There's a lot of talk about self-care out there on the internet these days. It's a concept that seems a little bit skewed in my mind and if I'm being honest, it makes me pretty uncomfortable. It brings to mind trendy things like turmeric lattes and long baths with fancy healing salts and yoga retreats in far away places. It makes me uncomfortable because it makes me think about my own privilege: I am a white woman living in a beautiful, progressive city; I have a full-time job and health insurance; I have an amazing partner and wonderful friends; my family is healthy and safe; I have time to do the things I love.
Practically my whole life could be considered a form of self-care and that makes me feel guilty. I feel guilty asking for help when I need it, I feel guilty for taking time off, I feel guilty for sleeping in, I feel guilty for being tired at the end of the day. The list could go on and on, but despite all my guilt and all my privilege, I'm still going to advocate for self-care because it's all hyped up for a reason: being kind to yourself - just like being kind to others - is important.
This kindness feels especially relevant during the winter months when the darkness and cold can make some of us lose our inspiration (and maybe our sanity). We need to remember that self-care isn't always easy either - some of us need to close in on ourselves and do those homey, cozy, luxurious things; some of us need to up the intensity and break out of harmful habits or change our behaviors; some of us need to practice finding our edge and doing the things that really scare us. We're all working on something, and the more I sit with this idea, the more come back to something I talk about all the time: balance. Yes, we're all working on something, but in order to be successful with this work, we have to give ourselves time to recover.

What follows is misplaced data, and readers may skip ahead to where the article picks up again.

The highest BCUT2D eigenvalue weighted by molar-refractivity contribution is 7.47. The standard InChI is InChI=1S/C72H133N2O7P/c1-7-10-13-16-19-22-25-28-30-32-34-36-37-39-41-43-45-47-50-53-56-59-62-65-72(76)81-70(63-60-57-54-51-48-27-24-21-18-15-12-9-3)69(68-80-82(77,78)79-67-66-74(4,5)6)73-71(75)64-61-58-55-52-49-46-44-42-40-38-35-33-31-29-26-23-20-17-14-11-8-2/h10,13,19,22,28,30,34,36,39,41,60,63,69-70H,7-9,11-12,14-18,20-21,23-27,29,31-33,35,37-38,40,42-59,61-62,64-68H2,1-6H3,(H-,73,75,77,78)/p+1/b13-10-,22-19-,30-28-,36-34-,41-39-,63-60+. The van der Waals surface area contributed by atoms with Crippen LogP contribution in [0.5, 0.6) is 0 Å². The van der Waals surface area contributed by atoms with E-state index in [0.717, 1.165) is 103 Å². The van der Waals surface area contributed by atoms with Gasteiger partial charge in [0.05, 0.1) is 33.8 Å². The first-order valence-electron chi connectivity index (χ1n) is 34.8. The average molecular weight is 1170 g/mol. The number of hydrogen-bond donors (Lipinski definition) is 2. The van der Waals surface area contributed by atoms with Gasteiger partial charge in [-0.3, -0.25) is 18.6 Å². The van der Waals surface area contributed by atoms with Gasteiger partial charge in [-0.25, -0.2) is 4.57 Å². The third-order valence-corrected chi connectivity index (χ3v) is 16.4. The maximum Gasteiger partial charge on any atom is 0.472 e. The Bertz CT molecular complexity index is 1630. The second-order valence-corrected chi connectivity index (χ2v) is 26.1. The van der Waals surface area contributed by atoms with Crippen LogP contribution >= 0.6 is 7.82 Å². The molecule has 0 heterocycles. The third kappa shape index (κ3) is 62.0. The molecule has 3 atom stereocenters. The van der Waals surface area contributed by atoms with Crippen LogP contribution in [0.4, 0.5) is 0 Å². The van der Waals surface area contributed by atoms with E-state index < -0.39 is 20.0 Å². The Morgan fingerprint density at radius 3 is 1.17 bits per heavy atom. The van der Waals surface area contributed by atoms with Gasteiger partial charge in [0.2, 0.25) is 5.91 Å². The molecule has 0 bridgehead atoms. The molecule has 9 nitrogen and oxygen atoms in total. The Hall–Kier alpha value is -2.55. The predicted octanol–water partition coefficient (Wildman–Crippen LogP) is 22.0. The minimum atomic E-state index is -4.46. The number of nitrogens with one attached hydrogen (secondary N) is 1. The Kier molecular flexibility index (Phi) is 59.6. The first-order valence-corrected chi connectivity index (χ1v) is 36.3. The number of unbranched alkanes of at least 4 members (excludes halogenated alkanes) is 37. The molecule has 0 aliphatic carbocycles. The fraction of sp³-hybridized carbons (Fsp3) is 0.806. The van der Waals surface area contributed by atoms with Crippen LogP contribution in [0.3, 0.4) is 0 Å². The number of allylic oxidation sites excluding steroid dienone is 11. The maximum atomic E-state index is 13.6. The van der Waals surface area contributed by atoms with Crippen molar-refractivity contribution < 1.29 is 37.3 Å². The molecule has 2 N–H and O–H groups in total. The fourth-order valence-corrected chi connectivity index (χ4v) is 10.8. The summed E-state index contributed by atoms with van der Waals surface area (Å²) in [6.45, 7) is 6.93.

It's a bit like running a race, I guess. The challenge is the preparation and the running - the waking up early to train through darkness and cold, the physical difficulty of speed or steep hills, the mental heaviness that comes from trying to occupy your mind when your body hurts deeply. The recovery is what comes after the racing and the training - the endorphins, the stretching, the hot shower, the cozy clothes, the delicious breakfast. We need both the work and the reward to truly benefit from the process.
Our challenges are likely things we aren't proud of and I'm certainly not brave enough to share all of mine here. But I am working on a lot this winter and I'm embracing the balance of challenge and recovery. Let's try not to be afraid of looking deeply at ourselves, making change, and reveling in our efforts. There isn't quite enough kindness in the world right now, so let's keep on trying to be kind whenever, wherever, and to whomever we can.
I've been playing around with these muffins for a while, but I think I've finally found the right balance for the season. The rye flour and cinnamon feel grounding and wintry, while the blueberries bring just enough of a summery hint to remind me of how much I have to look forward to. If you can help it, don't shy away from the turbinado sugar finish - the crunchy lid adds a great contrast to the soft inside.
BLUEBERRY RYE MUFFINS
¾ cups all-purpose flour
¼ cup rye flour
¼ cup white whole wheat flour
6 Tbls. cane sugar
1 ½ tsp. baking powder
¼ tsp. salt
1 egg, lightly beaten
½ cup whole milk
1/4 cup sunflower oil (or 4 Tbls. butter, melted and cooled)
1 tsp. vanilla extract
1 heaping cup wild Maine blueberries (fresh or frozen)
1 Tbls. all-purpose flour
Turbinado sugar and cinnamon, for sprinkling
Preheat the oven to 400 degrees and grease a standard muffin tin with butter.
In a small bowl, toss the blueberries in 1 tablespoon of flour and set aside. In a large bowl, mix together the dry ingredients. Make a well in the center and pour in the wet ingredients. Gently stir everything together; when almost combined, fold in the blueberries.
Scoop the batter into the muffin tins and sprinkle the tops with cinnamon and turbinado sugar. Bake for 15 to 20 minutes, until the muffins are golden brown and a knife inserted into the center comes out clean.